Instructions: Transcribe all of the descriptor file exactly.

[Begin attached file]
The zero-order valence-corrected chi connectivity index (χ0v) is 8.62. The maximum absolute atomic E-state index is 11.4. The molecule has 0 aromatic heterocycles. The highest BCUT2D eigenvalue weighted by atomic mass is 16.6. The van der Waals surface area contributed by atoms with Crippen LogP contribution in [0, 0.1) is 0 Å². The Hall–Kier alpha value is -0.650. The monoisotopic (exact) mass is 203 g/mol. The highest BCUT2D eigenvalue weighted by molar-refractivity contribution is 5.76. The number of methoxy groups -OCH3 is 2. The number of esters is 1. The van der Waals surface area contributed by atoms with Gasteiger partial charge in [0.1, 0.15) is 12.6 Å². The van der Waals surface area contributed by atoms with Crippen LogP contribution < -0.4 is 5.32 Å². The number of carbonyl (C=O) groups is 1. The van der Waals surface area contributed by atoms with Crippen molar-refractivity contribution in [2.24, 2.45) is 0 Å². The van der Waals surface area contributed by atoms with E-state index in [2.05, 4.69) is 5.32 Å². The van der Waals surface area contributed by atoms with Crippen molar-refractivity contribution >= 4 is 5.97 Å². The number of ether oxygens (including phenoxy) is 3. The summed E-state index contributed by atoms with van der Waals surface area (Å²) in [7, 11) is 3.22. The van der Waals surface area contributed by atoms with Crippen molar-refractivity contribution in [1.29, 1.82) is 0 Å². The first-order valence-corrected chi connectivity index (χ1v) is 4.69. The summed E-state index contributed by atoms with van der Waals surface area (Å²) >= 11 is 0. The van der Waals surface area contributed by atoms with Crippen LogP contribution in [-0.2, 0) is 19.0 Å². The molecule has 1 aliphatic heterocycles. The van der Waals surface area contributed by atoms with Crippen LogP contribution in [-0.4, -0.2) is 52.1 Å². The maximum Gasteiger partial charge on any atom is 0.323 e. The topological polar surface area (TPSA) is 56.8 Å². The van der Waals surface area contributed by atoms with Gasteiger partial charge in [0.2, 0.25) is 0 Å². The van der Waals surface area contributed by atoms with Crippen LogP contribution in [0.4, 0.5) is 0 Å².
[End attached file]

The zero-order valence-corrected chi connectivity index (χ0v) is 8.62. The maximum absolute atomic E-state index is 11.4. The molecule has 0 aromatic heterocycles. The highest BCUT2D eigenvalue weighted by atomic mass is 16.6. The van der Waals surface area contributed by atoms with Crippen LogP contribution in [0, 0.1) is 0 Å². The Hall–Kier alpha value is -0.650. The monoisotopic (exact) mass is 203 g/mol. The highest BCUT2D eigenvalue weighted by molar-refractivity contribution is 5.76. The number of methoxy groups -OCH3 is 2. The number of esters is 1. The van der Waals surface area contributed by atoms with Gasteiger partial charge in [0.1, 0.15) is 12.6 Å². The van der Waals surface area contributed by atoms with Crippen LogP contribution < -0.4 is 5.32 Å². The number of carbonyl (C=O) groups is 1. The van der Waals surface area contributed by atoms with Crippen molar-refractivity contribution in [2.24, 2.45) is 0 Å². The van der Waals surface area contributed by atoms with E-state index in [2.05, 4.69) is 5.32 Å². The van der Waals surface area contributed by atoms with Crippen molar-refractivity contribution >= 4 is 5.97 Å². The number of ether oxygens (including phenoxy) is 3. The summed E-state index contributed by atoms with van der Waals surface area (Å²) in [7, 11) is 3.22. The van der Waals surface area contributed by atoms with Crippen molar-refractivity contribution in [1.29, 1.82) is 0 Å². The first-order valence-corrected chi connectivity index (χ1v) is 4.69. The summed E-state index contributed by atoms with van der Waals surface area (Å²) >= 11 is 0. The van der Waals surface area contributed by atoms with Crippen LogP contribution in [-0.2, 0) is 19.0 Å². The molecule has 1 aliphatic heterocycles. The van der Waals surface area contributed by atoms with Crippen LogP contribution in [-0.4, -0.2) is 52.1 Å². The maximum Gasteiger partial charge on any atom is 0.323 e. The topological polar surface area (TPSA) is 56.8 Å². The van der Waals surface area contributed by atoms with Gasteiger partial charge in [0.2, 0.25) is 0 Å². The van der Waals surface area contributed by atoms with Crippen LogP contribution in [0.4, 0.5) is 0 Å².